Faced with the alarming spread of the new variant of the coronavirus, British Prime Minister Boris Johnson announced the reconfinement of England until mid-February. The highest level of restrictions imposed on nearly 80% of the English population was not enough to stem the spread of the new variant (50 to 70% more contagious, according to British scientists). With more than 75,000 dead, the UK is one of the countries in Europe most bereaved by COVID-19 and the trend has worsened in recent weeks. In English hospitals, the number of patients with the virus – nearly 27,000 – “increased by nearly a third” in one week. “We must therefore enter a national confinement that is strong enough to control this variant” —Boris Johnson As during the first containment in the spring and unlike the second in November, schools will be closed and will switch to distance education from Tuesday. The confinement is to come into effect from 12:01 am on Wednesday. If the conditions are met, the confinement will be lifted in mid-February, by which time, Boris Johnson hopes, all those over 70 will be vaccinated.
Death of a girl in Laval: the neighborhood in shock
The peaceful rue de Bouthillier in Laval has turned into a crime scene since a 7-year-old girl was found lifeless. The tragedy that shook the family of Afghan origin is still considered a “suspicious death” according to police and no arrests have yet been made. Police are unable to confirm whether the girl died of abuse. “There are currently 12 investigators on site with forensic identification who are crime scene experts. It should be understood that investigators are working very hard to understand the circumstances surrounding the death of the young girl. », Explains Stéphanie Beshara, public affairs officer at the Laval Police Department. The latter says that an autopsy should be done on the young victim on Monday. “The autopsy will really allow us to know what exactly happened and what caused the death of the young girl. When officers arrived at the scene, six family members, in addition to the victim, were at the scene, police confirm. The latter were all met with an interpreter during the night, as they speak Farsi. They are all considered “witnesses” at this stage of the investigation.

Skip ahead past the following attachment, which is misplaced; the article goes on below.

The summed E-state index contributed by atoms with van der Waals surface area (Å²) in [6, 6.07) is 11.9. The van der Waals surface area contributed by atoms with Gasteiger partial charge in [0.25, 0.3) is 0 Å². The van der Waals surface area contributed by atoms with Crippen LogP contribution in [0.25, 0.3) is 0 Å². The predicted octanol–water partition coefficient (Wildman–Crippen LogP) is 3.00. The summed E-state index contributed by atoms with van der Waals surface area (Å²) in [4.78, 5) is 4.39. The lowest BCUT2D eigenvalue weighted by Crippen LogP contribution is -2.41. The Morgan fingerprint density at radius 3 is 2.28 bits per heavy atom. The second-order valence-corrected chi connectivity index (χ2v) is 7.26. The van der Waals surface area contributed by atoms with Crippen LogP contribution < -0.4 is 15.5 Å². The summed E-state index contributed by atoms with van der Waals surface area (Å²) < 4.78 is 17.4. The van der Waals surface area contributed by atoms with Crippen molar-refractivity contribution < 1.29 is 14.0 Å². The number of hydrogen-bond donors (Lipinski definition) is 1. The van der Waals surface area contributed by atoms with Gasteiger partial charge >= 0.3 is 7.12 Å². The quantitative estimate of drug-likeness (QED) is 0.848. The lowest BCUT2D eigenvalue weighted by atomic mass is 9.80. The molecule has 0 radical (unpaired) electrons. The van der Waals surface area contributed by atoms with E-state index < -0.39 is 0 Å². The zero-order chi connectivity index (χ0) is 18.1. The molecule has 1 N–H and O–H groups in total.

And if businesses large and small have done so, it is because it is profitable in most cases: energy savings, productivity gains through the adoption of more efficient processes, recycling of residual materials and creation of shorter supply chains. All this, by frequently adopting strategies specific to the circular economy.
The Quebec iron and steel sector, for example, is in the process of drawing up a portrait of its entire value chain in order to identify, among other things, the possibilities of circularity allowing a reduction in GHG emissions. The initiative is supported by the Government of Quebec through the Green Fund.
It is not always simple or easy to make these meshes, warns Mr. Pineau, however. “Big companies are looking for projects that are profitable with a short-term return on investment. They are reluctant to change their processes for fear of experiencing supply disruptions. […] They also want to protect their competitive advantage and may resist disclosing certain information. ”
The slow return on investment can actually be a drag when the costs associated with modernizing existing machinery, as may be the case in older foundries, are high, explains Céline Bak, President of Analytica Advisors who advise companies in the development of their decarbonization plan.
But things are moving. Last fall, a new investment of 875 million was announced for the construction of a biofuels plant in Varennes by the firm Enerkem, in partnership with Shell, Suncor, Proman and Hydro-Quebec. The Recyclage Carbone Varennes project will convert more than 200,000 tonnes of non-recyclable residual materials and residual forest biomass into biofuel, using an electrolysis process using hydroelectric energy.
As a fossil fuel producer country, Canada cannot achieve a carbon neutral economy without government support, notes Mme Bak, who for years portrayed the Canadian cleantech sector. Particularly in producing regions, although Alberta has one of the best wind and solar potential in the country.
The decarbonization of the economy is an emergency, insists the economist François Delorme, teacher at the University of Sherbrooke and collaborator of the IPCC (Intergovernmental Panel on Climate Change). “We already know what to do, but the longer we wait, the more the cost of inaction increases, and that every year. We cannot shovel the problem forward. The climate problem is the only one where we cannot push back the wall. It is a unique problem in economics and that is why we cannot only within the framework of the existing economic paradigm. ”
“There is a very strong link between GHG emissions and the linear economic model”, underlines Daniel Normandin, director of the new Center for Intersectoral Studies and Research in Circular Economy (CERIEC), of the École de technologie supérieure. .
The adoption of new models could therefore be a game-changer. A study carried out for the Club of Rome and published in 2016 showed that the five European countries examined would benefit from adopting an economic model favoring the circular flow of resources. This would promote job creation, reduce GHG emissions and improve their trade balance.